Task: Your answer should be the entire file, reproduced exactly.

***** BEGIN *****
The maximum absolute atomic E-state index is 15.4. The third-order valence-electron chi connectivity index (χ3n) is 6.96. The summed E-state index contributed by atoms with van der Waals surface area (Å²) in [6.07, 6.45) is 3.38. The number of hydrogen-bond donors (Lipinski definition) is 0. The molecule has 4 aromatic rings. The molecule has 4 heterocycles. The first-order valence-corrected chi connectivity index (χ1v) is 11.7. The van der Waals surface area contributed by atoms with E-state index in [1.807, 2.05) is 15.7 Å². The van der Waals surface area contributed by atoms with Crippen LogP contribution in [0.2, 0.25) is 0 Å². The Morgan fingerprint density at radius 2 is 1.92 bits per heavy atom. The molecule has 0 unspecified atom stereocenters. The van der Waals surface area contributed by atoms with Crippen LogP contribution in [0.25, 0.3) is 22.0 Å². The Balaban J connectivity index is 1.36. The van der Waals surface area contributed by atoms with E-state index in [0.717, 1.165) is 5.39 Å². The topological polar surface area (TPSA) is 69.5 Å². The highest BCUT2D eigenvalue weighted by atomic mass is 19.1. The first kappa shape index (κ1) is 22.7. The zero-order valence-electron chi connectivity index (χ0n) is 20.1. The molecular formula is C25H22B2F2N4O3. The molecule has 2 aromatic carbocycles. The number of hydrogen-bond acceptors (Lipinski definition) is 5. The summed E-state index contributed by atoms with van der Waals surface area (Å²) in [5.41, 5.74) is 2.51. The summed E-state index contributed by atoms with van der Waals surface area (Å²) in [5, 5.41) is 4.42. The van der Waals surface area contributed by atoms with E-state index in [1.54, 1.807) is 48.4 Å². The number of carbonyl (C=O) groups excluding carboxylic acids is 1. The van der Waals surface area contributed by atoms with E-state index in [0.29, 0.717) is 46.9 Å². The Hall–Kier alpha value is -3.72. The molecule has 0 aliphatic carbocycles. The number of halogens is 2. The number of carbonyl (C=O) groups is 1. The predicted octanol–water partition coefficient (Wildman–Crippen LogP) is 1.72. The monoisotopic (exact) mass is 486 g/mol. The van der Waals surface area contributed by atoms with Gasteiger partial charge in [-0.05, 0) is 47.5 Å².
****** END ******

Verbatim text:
The maximum absolute atomic E-state index is 15.4. The third-order valence-electron chi connectivity index (χ3n) is 6.96. The summed E-state index contributed by atoms with van der Waals surface area (Å²) in [6.07, 6.45) is 3.38. The number of hydrogen-bond donors (Lipinski definition) is 0. The molecule has 4 aromatic rings. The molecule has 4 heterocycles. The first-order valence-corrected chi connectivity index (χ1v) is 11.7. The van der Waals surface area contributed by atoms with E-state index in [1.807, 2.05) is 15.7 Å². The van der Waals surface area contributed by atoms with Crippen LogP contribution in [0.2, 0.25) is 0 Å². The Morgan fingerprint density at radius 2 is 1.92 bits per heavy atom. The molecule has 0 unspecified atom stereocenters. The van der Waals surface area contributed by atoms with Crippen LogP contribution in [0.25, 0.3) is 22.0 Å². The Balaban J connectivity index is 1.36. The van der Waals surface area contributed by atoms with E-state index in [0.717, 1.165) is 5.39 Å². The topological polar surface area (TPSA) is 69.5 Å². The highest BCUT2D eigenvalue weighted by atomic mass is 19.1. The first kappa shape index (κ1) is 22.7. The zero-order valence-electron chi connectivity index (χ0n) is 20.1. The molecular formula is C25H22B2F2N4O3. The molecule has 2 aromatic carbocycles. The number of hydrogen-bond acceptors (Lipinski definition) is 5. The summed E-state index contributed by atoms with van der Waals surface area (Å²) in [5.41, 5.74) is 2.51. The summed E-state index contributed by atoms with van der Waals surface area (Å²) in [5, 5.41) is 4.42. The van der Waals surface area contributed by atoms with E-state index in [1.54, 1.807) is 48.4 Å². The number of carbonyl (C=O) groups excluding carboxylic acids is 1. The van der Waals surface area contributed by atoms with E-state index in [0.29, 0.717) is 46.9 Å². The Hall–Kier alpha value is -3.72. The molecule has 0 aliphatic carbocycles. The number of halogens is 2. The number of carbonyl (C=O) groups is 1. The predicted octanol–water partition coefficient (Wildman–Crippen LogP) is 1.72. The monoisotopic (exact) mass is 486 g/mol. The van der Waals surface area contributed by atoms with Gasteiger partial charge in [-0.05, 0) is 47.5 Å².